Enjoying ad-free content?
Since July 1, 2024, we have disabled all ads to improve your reading experience.
This commitment costs us $10,000 a month. Your support can help us fill the gap.
Support us
Our journalism is banned in Russia. We need your help to keep providing you with the truth.

'Police-Detecting' Ad Helps Italian Store Owner Beat Russian Sanctions (Video)

Police approach the rotating ad in Moscow

The owner of an Italian market in Moscow has come up with a unique way of bypassing Russia's laws on sanctioned European products, creating an advertising board that shows an entirely different image when approached by police.

The advertising board, which promotes "forbidden Italian delicacies in Moscow," is equipped with software that can identify policemen and rotate to show a new image promoting Russian dolls when they are near, according to a video posted on YouTube.

"Introducing the first advertisement that doesn't want to be seen. For ordinary people, it advertises the forbidden Italian delicacies … but for those who shouldn't see it, it changes to a typical Russian ad," says a voiceover accompanying the video.

The video shows workers at the Don Giulio delicatessen assembling the "police-detecting" software before placing it on an advertisement board, just 250 meters from Russia's Ministry of Interior Affairs.

While nothing happens when plain-clothed passersby walk past the board, if someone in a police uniform approaches, the advertisement immediately rotates to show the matryoshka dolls, the video shows.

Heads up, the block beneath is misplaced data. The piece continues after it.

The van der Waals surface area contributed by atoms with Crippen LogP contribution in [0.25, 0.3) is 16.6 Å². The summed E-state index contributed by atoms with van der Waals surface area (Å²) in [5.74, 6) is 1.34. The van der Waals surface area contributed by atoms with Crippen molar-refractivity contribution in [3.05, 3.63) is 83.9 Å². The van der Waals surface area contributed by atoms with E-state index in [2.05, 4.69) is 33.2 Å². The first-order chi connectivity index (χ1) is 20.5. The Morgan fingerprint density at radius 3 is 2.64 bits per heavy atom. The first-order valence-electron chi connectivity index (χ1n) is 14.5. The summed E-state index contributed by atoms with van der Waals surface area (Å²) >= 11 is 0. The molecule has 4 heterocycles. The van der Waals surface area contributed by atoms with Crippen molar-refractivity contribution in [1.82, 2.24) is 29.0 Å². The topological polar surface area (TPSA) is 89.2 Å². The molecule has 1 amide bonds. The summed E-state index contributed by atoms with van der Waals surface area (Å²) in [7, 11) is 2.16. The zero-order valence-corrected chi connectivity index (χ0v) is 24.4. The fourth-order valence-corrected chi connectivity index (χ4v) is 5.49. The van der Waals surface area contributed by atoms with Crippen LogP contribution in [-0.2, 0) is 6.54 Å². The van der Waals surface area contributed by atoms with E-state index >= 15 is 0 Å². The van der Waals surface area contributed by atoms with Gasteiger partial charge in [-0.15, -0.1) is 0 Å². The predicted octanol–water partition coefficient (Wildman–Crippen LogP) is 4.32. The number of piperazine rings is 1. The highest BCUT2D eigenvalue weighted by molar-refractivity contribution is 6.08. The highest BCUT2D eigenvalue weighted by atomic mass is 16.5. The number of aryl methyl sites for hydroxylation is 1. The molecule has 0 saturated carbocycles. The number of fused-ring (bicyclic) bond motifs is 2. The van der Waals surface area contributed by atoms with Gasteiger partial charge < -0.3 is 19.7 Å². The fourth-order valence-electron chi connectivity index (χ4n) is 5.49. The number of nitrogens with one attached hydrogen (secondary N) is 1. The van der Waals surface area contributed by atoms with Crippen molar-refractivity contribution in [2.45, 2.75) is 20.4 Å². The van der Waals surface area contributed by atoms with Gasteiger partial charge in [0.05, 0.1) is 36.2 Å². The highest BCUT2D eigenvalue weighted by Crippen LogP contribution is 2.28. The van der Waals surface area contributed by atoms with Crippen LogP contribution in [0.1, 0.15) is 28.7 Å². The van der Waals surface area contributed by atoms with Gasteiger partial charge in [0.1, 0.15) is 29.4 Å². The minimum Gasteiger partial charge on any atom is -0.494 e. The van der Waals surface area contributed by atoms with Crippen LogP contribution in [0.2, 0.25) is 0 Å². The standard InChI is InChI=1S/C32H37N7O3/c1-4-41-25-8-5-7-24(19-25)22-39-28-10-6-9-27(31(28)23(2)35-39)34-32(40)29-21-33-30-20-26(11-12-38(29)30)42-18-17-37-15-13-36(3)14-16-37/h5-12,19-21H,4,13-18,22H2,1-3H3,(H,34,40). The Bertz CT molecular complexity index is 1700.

The Moscow Times could not immediately verify the authenticity of the "police-detecting" advertisement.

Last August, Russia introduced a year-long ban on most fresh food imports from the EU, Norway, Australia, the U.S. and Canada in response to Western sanctions against Moscow over the annexation of Crimea and its support for rebels in eastern Ukraine.

Meat, fish, dairy, fruit and vegetables all fall under the ban, which expires Aug. 7 but could be renewed.

… we have a small favor to ask. As you may have heard, The Moscow Times, an independent news source for over 30 years, has been unjustly branded as a "foreign agent" by the Russian government. This blatant attempt to silence our voice is a direct assault on the integrity of journalism and the values we hold dear.

We, the journalists of The Moscow Times, refuse to be silenced. Our commitment to providing accurate and unbiased reporting on Russia remains unshaken. But we need your help to continue our critical mission.

Your support, no matter how small, makes a world of difference. If you can, please support us monthly starting from just $2. It's quick to set up, and you can be confident that you're making a significant impact every month by supporting open, independent journalism. Thank you.

paiment methods
Not ready to support today?
Remind me later.

Read more